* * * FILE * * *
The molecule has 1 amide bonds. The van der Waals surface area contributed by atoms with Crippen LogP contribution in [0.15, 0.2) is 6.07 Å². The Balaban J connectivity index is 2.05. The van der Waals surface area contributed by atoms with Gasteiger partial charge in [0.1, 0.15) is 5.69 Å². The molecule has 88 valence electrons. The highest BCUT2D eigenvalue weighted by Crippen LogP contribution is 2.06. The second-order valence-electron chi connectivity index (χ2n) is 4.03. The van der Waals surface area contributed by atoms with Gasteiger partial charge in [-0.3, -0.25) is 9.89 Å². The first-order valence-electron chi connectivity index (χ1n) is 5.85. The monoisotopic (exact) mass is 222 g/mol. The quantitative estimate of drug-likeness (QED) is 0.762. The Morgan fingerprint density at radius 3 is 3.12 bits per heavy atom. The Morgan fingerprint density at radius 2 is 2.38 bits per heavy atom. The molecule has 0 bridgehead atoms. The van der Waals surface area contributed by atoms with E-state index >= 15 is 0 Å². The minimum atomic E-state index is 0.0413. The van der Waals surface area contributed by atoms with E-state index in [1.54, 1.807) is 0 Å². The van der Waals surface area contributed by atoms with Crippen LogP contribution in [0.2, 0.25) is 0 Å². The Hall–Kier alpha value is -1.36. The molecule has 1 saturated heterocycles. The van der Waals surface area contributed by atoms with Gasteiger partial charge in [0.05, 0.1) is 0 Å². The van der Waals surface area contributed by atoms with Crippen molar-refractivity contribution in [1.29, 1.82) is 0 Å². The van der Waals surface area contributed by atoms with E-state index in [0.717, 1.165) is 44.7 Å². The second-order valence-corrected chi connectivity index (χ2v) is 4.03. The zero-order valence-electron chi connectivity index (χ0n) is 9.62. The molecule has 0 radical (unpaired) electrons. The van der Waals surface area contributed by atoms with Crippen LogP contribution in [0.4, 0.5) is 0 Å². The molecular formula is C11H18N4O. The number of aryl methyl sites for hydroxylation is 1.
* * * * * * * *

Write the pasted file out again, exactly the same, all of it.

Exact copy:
The molecule has 1 amide bonds. The van der Waals surface area contributed by atoms with Crippen LogP contribution in [0.15, 0.2) is 6.07 Å². The Balaban J connectivity index is 2.05. The van der Waals surface area contributed by atoms with Gasteiger partial charge in [0.1, 0.15) is 5.69 Å². The molecule has 88 valence electrons. The highest BCUT2D eigenvalue weighted by Crippen LogP contribution is 2.06. The second-order valence-electron chi connectivity index (χ2n) is 4.03. The van der Waals surface area contributed by atoms with Gasteiger partial charge in [-0.3, -0.25) is 9.89 Å². The first-order valence-electron chi connectivity index (χ1n) is 5.85. The monoisotopic (exact) mass is 222 g/mol. The quantitative estimate of drug-likeness (QED) is 0.762. The Morgan fingerprint density at radius 3 is 3.12 bits per heavy atom. The Morgan fingerprint density at radius 2 is 2.38 bits per heavy atom. The molecule has 0 bridgehead atoms. The van der Waals surface area contributed by atoms with E-state index >= 15 is 0 Å². The minimum atomic E-state index is 0.0413. The van der Waals surface area contributed by atoms with E-state index in [1.54, 1.807) is 0 Å². The van der Waals surface area contributed by atoms with Crippen LogP contribution in [0.2, 0.25) is 0 Å². The Hall–Kier alpha value is -1.36. The molecule has 1 saturated heterocycles. The van der Waals surface area contributed by atoms with Gasteiger partial charge in [0.05, 0.1) is 0 Å². The van der Waals surface area contributed by atoms with Crippen molar-refractivity contribution in [1.29, 1.82) is 0 Å². The van der Waals surface area contributed by atoms with E-state index in [0.717, 1.165) is 44.7 Å². The second-order valence-corrected chi connectivity index (χ2v) is 4.03. The zero-order valence-electron chi connectivity index (χ0n) is 9.62. The molecule has 0 radical (unpaired) electrons. The van der Waals surface area contributed by atoms with Crippen LogP contribution in [0.4, 0.5) is 0 Å². The molecular formula is C11H18N4O. The number of aryl methyl sites for hydroxylation is 1.